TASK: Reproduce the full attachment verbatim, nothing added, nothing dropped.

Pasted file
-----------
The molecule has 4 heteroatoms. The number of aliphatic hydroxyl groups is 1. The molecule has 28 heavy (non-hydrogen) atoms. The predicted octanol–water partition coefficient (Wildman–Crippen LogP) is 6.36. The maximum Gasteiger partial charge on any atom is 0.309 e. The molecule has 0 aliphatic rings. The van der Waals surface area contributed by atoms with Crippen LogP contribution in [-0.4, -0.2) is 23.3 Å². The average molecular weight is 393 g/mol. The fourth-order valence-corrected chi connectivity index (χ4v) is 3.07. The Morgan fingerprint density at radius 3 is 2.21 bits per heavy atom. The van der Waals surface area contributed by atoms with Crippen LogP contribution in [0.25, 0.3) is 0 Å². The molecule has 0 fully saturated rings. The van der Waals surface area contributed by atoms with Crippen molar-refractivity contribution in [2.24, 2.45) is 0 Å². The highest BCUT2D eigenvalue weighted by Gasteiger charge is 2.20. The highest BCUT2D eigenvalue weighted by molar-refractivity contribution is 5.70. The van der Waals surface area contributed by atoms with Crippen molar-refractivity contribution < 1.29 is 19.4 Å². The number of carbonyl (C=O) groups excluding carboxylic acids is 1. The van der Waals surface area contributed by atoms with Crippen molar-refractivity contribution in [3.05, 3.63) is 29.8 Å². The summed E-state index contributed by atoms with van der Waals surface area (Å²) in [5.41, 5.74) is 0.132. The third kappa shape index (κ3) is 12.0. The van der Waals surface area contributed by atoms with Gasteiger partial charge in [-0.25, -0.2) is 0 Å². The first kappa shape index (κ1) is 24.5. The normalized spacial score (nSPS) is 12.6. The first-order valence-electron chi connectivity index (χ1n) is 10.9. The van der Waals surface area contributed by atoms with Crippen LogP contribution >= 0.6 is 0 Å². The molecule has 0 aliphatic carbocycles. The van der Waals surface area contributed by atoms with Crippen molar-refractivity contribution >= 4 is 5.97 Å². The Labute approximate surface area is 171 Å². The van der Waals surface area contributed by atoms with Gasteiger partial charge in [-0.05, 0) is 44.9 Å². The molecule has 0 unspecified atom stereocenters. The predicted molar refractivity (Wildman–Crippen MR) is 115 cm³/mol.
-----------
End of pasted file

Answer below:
The molecule has 4 heteroatoms. The number of aliphatic hydroxyl groups is 1. The molecule has 28 heavy (non-hydrogen) atoms. The predicted octanol–water partition coefficient (Wildman–Crippen LogP) is 6.36. The maximum Gasteiger partial charge on any atom is 0.309 e. The molecule has 0 aliphatic rings. The van der Waals surface area contributed by atoms with Crippen LogP contribution in [-0.4, -0.2) is 23.3 Å². The average molecular weight is 393 g/mol. The fourth-order valence-corrected chi connectivity index (χ4v) is 3.07. The Morgan fingerprint density at radius 3 is 2.21 bits per heavy atom. The van der Waals surface area contributed by atoms with Crippen LogP contribution in [0.25, 0.3) is 0 Å². The molecule has 0 fully saturated rings. The van der Waals surface area contributed by atoms with Crippen molar-refractivity contribution in [2.24, 2.45) is 0 Å². The highest BCUT2D eigenvalue weighted by Gasteiger charge is 2.20. The highest BCUT2D eigenvalue weighted by molar-refractivity contribution is 5.70. The van der Waals surface area contributed by atoms with Crippen molar-refractivity contribution < 1.29 is 19.4 Å². The number of carbonyl (C=O) groups excluding carboxylic acids is 1. The van der Waals surface area contributed by atoms with Crippen molar-refractivity contribution in [3.05, 3.63) is 29.8 Å². The summed E-state index contributed by atoms with van der Waals surface area (Å²) in [5.41, 5.74) is 0.132. The third kappa shape index (κ3) is 12.0. The van der Waals surface area contributed by atoms with Gasteiger partial charge in [-0.25, -0.2) is 0 Å². The first kappa shape index (κ1) is 24.5. The normalized spacial score (nSPS) is 12.6. The first-order valence-electron chi connectivity index (χ1n) is 10.9. The van der Waals surface area contributed by atoms with Crippen LogP contribution >= 0.6 is 0 Å². The molecule has 0 aliphatic carbocycles. The van der Waals surface area contributed by atoms with Crippen molar-refractivity contribution >= 4 is 5.97 Å². The Labute approximate surface area is 171 Å². The van der Waals surface area contributed by atoms with Gasteiger partial charge in [-0.05, 0) is 44.9 Å². The molecule has 0 unspecified atom stereocenters. The predicted molar refractivity (Wildman–Crippen MR) is 115 cm³/mol.